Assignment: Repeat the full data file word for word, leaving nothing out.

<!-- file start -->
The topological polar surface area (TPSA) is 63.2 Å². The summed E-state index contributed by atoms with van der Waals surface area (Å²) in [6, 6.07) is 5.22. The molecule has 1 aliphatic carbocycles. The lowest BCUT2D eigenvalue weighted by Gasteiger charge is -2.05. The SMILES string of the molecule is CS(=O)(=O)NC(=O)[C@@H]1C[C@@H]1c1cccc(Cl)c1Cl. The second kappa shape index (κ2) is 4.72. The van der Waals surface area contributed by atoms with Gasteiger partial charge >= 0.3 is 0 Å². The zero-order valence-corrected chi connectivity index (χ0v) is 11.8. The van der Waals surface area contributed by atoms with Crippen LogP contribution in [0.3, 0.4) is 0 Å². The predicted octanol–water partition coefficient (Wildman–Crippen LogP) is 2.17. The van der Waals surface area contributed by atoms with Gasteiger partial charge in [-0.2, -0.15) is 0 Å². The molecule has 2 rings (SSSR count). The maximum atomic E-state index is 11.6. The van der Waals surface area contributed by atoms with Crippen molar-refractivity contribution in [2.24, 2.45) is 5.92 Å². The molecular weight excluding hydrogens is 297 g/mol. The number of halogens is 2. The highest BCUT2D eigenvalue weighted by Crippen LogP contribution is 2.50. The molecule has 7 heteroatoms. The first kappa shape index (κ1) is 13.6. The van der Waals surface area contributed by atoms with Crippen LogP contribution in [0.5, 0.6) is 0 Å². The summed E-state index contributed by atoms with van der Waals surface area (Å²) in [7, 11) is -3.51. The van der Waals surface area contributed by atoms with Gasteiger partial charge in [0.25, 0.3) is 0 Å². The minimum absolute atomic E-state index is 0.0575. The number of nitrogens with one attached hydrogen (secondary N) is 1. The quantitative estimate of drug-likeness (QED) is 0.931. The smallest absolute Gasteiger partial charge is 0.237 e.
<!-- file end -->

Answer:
The topological polar surface area (TPSA) is 63.2 Å². The summed E-state index contributed by atoms with van der Waals surface area (Å²) in [6, 6.07) is 5.22. The molecule has 1 aliphatic carbocycles. The lowest BCUT2D eigenvalue weighted by Gasteiger charge is -2.05. The SMILES string of the molecule is CS(=O)(=O)NC(=O)[C@@H]1C[C@@H]1c1cccc(Cl)c1Cl. The second kappa shape index (κ2) is 4.72. The van der Waals surface area contributed by atoms with Gasteiger partial charge >= 0.3 is 0 Å². The zero-order valence-corrected chi connectivity index (χ0v) is 11.8. The van der Waals surface area contributed by atoms with Crippen LogP contribution in [0.3, 0.4) is 0 Å². The predicted octanol–water partition coefficient (Wildman–Crippen LogP) is 2.17. The van der Waals surface area contributed by atoms with Gasteiger partial charge in [-0.2, -0.15) is 0 Å². The molecule has 2 rings (SSSR count). The maximum atomic E-state index is 11.6. The van der Waals surface area contributed by atoms with Crippen molar-refractivity contribution in [2.24, 2.45) is 5.92 Å². The molecular weight excluding hydrogens is 297 g/mol. The number of halogens is 2. The highest BCUT2D eigenvalue weighted by Crippen LogP contribution is 2.50. The molecule has 7 heteroatoms. The first kappa shape index (κ1) is 13.6. The van der Waals surface area contributed by atoms with Crippen LogP contribution in [0.5, 0.6) is 0 Å². The summed E-state index contributed by atoms with van der Waals surface area (Å²) in [7, 11) is -3.51. The van der Waals surface area contributed by atoms with Gasteiger partial charge in [0.25, 0.3) is 0 Å². The minimum absolute atomic E-state index is 0.0575. The number of nitrogens with one attached hydrogen (secondary N) is 1. The quantitative estimate of drug-likeness (QED) is 0.931. The smallest absolute Gasteiger partial charge is 0.237 e.